VIII Nationalisation

THE nationalisation of industry is not essential to planning; a government can do nearly anything it wants to do by way of controlling industry without resorting to nationalisation, as in Nazi Germany. Nationalisation is merely one of the ways of achieving ends; better for some ends, and not so good for others. We may begin by classifying the reasons for which nationalisation has been advocated...

IX How to Plan

... so far we have confined ourselves to governmental planning of that part of the economic system which is traditionally the sphere of private enterprise. Beyond this there is, of course, the traditional sphere of public enterprise, which even in the most laisser-faire country now usually absorbs about 20 per cent of the national income. We shall not discuss this sphere of planning because the need for such planning and its broad nature are beyond controversy. Everyone agrees that each government department has to decide what it is trying to do, and how and when it intends to do it, and this is all that planning involves - for education, defence, conservation of natural resources, town and country planning, the network of communications- for everything for which the government is responsible it must have a plan of its objectives.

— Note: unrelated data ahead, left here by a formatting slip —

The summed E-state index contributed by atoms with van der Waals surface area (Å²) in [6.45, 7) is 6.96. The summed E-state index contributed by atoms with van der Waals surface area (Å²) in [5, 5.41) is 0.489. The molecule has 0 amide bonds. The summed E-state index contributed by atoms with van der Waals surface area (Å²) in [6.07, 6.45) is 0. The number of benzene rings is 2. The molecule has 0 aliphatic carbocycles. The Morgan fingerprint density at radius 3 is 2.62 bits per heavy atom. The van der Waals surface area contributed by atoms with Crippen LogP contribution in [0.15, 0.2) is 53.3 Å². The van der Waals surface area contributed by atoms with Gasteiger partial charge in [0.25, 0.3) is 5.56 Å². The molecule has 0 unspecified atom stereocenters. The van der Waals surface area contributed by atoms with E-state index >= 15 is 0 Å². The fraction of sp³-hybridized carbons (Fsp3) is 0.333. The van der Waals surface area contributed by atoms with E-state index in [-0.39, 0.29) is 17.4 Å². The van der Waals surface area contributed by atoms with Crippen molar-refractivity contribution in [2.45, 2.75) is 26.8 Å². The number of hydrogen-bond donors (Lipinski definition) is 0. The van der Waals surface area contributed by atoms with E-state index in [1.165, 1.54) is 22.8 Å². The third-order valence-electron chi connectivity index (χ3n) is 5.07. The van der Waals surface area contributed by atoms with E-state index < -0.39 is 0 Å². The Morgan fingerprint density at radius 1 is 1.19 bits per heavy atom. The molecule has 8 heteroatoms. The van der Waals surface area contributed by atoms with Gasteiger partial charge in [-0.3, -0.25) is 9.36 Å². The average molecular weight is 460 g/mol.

Appendix 1: On Economic Union

ECONOMIC union between adjacent countries is widely canvassed today for two reasons. The first is to facilitate discrimination against the United States of America and its deflationary export surplus. Such discrimination, as we have seen, is very desirable, but economic union is rather a big project to use in order to achieve it. The simplest way to bring about this discrimination is for nations to make a joint demand on the United States to appreciate the dollar; or alternatively to effect a joint depreciation of non-dollar currencies. Or discrimination can be effected simply by agreeing to cut dollar imports as much as possible, while relaxing controls on imports from nondollar sources.

Appendix 2: On Planning in Backward Countries

PLANNING is at the same time much more necessary and much more difficult to execute in backward than in advanced countries.
In the first place, planning requires a strong, competent and incorrupt administration. It must be strong enough to be able to enforce its measures, such as to collect taxes from the peasantry, or to enforce a rationing system without black markets, measures which even so ancient a government as that of France has not found itself fully able to enforce. It must have a competent administrative service, with trained personnel, able to understand the large issues that are at stake, and to act reasonably and rapidly. And it must be free of all charge of corruption, since, whereas men will bear many restrictions from a government which they believe to be acting fairly and solely in the public interest (however mistakenly) without respect of persons, they will sooner or later resist violently measures which are corruptly administered, however acceptable the measures themselves may be.